Used to be, you could tell someone was over-the-hill if they were hitting you up via email instead of text or Facebook. Now, according to a recent Piper Jaffray survey, the demarcation line has shifted, as Zuck&Co’s popularity seems to be sliding among the teen set.

This should surprise no one. Facebook saturation is at an all-time high, particularly among grown-ups. And whenever moms, dads and decidedly untech-savvy aunties start getting in on something, that’s a big sign that teenagers are going to start hitting the exits. In fact, the migration has already begun. The report reveals 10 percent fewer teens consider the network the “most important” social media site these days compared to a year ago.


You’d think that would bode well for competitors, but Facebook’s not alone here. The survey, which polled more than 5,000 teenagers — noted a decrease across the board, affecting major players like Twitter, YouTube, Google+, Flickr and Tumblr. Only Pinterest seems to go unscathed.

Near-sighted pundits might look at this and think some sort of social media fatigue is going on, but this is no commentary about how relentlessly connected everyone is. Oh please — if you’ve ever spent time with a teenager, you know they don’t tire of socializing and communicating. They’re just less interested in the profile-driven, “me me me” online ego fest of traditional social networks.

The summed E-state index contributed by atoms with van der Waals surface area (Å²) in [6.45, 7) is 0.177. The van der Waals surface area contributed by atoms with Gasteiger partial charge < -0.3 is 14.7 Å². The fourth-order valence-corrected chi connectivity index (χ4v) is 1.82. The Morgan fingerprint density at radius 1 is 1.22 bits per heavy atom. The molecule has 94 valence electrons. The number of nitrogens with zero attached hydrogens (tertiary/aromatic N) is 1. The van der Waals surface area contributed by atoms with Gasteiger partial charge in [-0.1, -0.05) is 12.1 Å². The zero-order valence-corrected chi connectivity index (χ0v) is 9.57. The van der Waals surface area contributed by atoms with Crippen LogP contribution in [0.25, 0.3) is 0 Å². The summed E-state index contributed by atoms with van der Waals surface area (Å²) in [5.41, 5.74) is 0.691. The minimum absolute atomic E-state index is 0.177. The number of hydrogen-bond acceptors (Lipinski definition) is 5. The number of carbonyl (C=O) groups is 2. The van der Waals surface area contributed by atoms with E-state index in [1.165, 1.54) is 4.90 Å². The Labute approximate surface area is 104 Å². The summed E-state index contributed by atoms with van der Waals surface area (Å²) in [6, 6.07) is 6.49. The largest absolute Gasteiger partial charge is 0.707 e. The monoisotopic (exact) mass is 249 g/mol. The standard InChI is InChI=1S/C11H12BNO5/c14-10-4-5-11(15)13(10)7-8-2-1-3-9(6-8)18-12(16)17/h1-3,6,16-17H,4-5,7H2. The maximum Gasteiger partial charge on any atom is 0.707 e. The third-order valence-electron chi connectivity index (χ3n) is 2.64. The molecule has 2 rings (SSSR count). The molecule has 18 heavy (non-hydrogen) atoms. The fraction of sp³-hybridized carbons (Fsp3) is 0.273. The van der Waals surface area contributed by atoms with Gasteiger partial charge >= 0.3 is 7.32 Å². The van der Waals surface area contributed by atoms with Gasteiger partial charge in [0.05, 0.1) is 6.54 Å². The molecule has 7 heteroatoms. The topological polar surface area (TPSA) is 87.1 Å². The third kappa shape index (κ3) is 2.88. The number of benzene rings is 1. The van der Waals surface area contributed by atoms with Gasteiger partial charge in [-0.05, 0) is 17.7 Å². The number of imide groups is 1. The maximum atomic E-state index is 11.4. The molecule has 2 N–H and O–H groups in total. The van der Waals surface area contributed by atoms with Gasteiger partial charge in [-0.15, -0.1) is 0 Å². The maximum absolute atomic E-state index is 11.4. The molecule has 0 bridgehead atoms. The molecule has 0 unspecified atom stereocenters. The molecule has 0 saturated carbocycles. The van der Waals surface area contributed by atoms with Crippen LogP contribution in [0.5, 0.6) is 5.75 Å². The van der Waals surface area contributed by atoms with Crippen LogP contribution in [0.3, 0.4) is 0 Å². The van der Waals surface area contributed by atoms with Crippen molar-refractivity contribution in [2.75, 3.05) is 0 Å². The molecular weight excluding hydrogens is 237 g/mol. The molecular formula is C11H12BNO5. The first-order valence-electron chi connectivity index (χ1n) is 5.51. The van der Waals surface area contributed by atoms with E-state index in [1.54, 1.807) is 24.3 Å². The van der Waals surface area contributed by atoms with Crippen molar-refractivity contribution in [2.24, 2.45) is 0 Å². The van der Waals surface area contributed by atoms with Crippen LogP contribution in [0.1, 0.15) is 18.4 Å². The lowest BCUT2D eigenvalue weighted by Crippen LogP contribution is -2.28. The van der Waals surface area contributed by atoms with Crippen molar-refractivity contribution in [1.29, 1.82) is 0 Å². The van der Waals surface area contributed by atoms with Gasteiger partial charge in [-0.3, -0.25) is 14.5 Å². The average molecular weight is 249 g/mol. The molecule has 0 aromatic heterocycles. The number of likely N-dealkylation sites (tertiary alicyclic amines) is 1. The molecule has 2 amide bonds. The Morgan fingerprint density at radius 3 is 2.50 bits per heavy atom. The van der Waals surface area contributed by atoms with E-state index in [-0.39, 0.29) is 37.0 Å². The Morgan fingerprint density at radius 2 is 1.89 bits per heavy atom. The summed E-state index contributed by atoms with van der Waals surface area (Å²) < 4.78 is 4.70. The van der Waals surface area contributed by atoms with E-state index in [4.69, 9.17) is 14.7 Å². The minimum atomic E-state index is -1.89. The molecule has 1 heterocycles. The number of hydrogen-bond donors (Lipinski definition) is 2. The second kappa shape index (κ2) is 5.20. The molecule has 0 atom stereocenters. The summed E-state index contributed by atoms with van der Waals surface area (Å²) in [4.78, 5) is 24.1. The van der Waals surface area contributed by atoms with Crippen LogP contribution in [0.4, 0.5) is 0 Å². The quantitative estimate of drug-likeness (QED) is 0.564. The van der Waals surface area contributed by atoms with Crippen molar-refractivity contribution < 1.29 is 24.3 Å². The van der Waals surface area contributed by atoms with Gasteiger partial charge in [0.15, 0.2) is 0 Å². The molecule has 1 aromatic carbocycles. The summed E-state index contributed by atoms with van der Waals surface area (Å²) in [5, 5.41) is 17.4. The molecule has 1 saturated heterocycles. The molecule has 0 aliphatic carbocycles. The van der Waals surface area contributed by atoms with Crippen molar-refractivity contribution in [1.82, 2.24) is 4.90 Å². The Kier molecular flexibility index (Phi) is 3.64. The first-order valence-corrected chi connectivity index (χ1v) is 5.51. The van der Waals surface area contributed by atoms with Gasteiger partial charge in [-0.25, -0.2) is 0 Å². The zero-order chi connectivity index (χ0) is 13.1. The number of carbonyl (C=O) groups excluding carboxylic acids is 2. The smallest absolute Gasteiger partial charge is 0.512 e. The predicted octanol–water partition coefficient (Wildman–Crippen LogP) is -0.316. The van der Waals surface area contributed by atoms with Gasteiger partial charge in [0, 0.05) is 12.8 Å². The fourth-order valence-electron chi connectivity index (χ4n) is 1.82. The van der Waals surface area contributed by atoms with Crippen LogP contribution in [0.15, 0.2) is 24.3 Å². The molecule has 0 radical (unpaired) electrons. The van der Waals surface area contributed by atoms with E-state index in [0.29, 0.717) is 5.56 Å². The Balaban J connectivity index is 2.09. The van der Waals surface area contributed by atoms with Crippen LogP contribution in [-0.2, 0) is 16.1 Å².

So where are they now? Well, it’s not other sites that emphasize endlessly massaged, detail-rich profiles or the spawn that follow in their footsteps. The survey participants wrote in their favorite social sites, some of which aren’t actually social networks as we know them at all.


The write-in votes clearly suggest that young users are preferring feed-intensive sites and messaging services. (Given that, its kind of strange that Tumblr seems to be falling out of favor. Any teenagers want to weigh in here?)

Now, this report doesn’t cover usage statistics — it’s about sentiment — so it doesn’t mean that Facebook, Google+ and the rest are going belly up any time soon. Indeed, we’ll see more than a few more stories about teens and social media hitting the headlines before that happens — like the one about the 14-year-old who accepted her dad’s bribe to stop using Facebook. But, if this poll is any real indication, we might be witnessing the beginning of the end for social media’s bid in the teen popularity contest.